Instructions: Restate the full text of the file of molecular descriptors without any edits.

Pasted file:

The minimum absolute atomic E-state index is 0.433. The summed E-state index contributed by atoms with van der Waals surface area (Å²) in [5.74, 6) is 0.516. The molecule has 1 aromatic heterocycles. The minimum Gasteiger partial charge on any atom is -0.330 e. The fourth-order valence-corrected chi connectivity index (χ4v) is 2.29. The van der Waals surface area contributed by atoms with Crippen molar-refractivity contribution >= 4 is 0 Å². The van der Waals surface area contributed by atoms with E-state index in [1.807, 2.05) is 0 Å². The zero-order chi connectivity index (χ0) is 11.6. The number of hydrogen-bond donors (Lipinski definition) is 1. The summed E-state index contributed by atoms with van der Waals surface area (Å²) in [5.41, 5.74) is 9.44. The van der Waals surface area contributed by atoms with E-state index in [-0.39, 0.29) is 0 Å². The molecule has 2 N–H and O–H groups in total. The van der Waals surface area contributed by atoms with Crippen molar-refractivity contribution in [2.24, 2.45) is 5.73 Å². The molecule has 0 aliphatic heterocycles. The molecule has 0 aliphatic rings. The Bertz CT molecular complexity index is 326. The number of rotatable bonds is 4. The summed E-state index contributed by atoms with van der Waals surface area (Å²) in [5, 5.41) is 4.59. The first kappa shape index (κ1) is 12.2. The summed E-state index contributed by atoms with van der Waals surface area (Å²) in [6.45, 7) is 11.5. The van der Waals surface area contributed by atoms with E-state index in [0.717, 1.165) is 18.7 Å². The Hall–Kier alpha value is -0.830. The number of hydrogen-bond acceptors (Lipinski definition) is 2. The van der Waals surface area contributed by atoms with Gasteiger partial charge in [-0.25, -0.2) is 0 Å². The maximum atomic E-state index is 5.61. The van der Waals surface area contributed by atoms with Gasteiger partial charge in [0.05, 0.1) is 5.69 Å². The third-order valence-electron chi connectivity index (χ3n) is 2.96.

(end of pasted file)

The minimum absolute atomic E-state index is 0.433. The summed E-state index contributed by atoms with van der Waals surface area (Å²) in [5.74, 6) is 0.516. The molecule has 1 aromatic heterocycles. The minimum Gasteiger partial charge on any atom is -0.330 e. The fourth-order valence-corrected chi connectivity index (χ4v) is 2.29. The van der Waals surface area contributed by atoms with Crippen molar-refractivity contribution >= 4 is 0 Å². The van der Waals surface area contributed by atoms with E-state index in [1.807, 2.05) is 0 Å². The zero-order chi connectivity index (χ0) is 11.6. The number of hydrogen-bond donors (Lipinski definition) is 1. The summed E-state index contributed by atoms with van der Waals surface area (Å²) in [5.41, 5.74) is 9.44. The van der Waals surface area contributed by atoms with E-state index in [-0.39, 0.29) is 0 Å². The molecule has 2 N–H and O–H groups in total. The van der Waals surface area contributed by atoms with Crippen molar-refractivity contribution in [2.24, 2.45) is 5.73 Å². The molecule has 0 aliphatic heterocycles. The molecule has 0 aliphatic rings. The Bertz CT molecular complexity index is 326. The number of rotatable bonds is 4. The summed E-state index contributed by atoms with van der Waals surface area (Å²) in [5, 5.41) is 4.59. The first kappa shape index (κ1) is 12.2. The summed E-state index contributed by atoms with van der Waals surface area (Å²) in [6.45, 7) is 11.5. The van der Waals surface area contributed by atoms with E-state index in [0.717, 1.165) is 18.7 Å². The Hall–Kier alpha value is -0.830. The number of hydrogen-bond acceptors (Lipinski definition) is 2. The van der Waals surface area contributed by atoms with Gasteiger partial charge in [-0.25, -0.2) is 0 Å². The maximum atomic E-state index is 5.61. The van der Waals surface area contributed by atoms with Gasteiger partial charge in [0.05, 0.1) is 5.69 Å². The third-order valence-electron chi connectivity index (χ3n) is 2.96.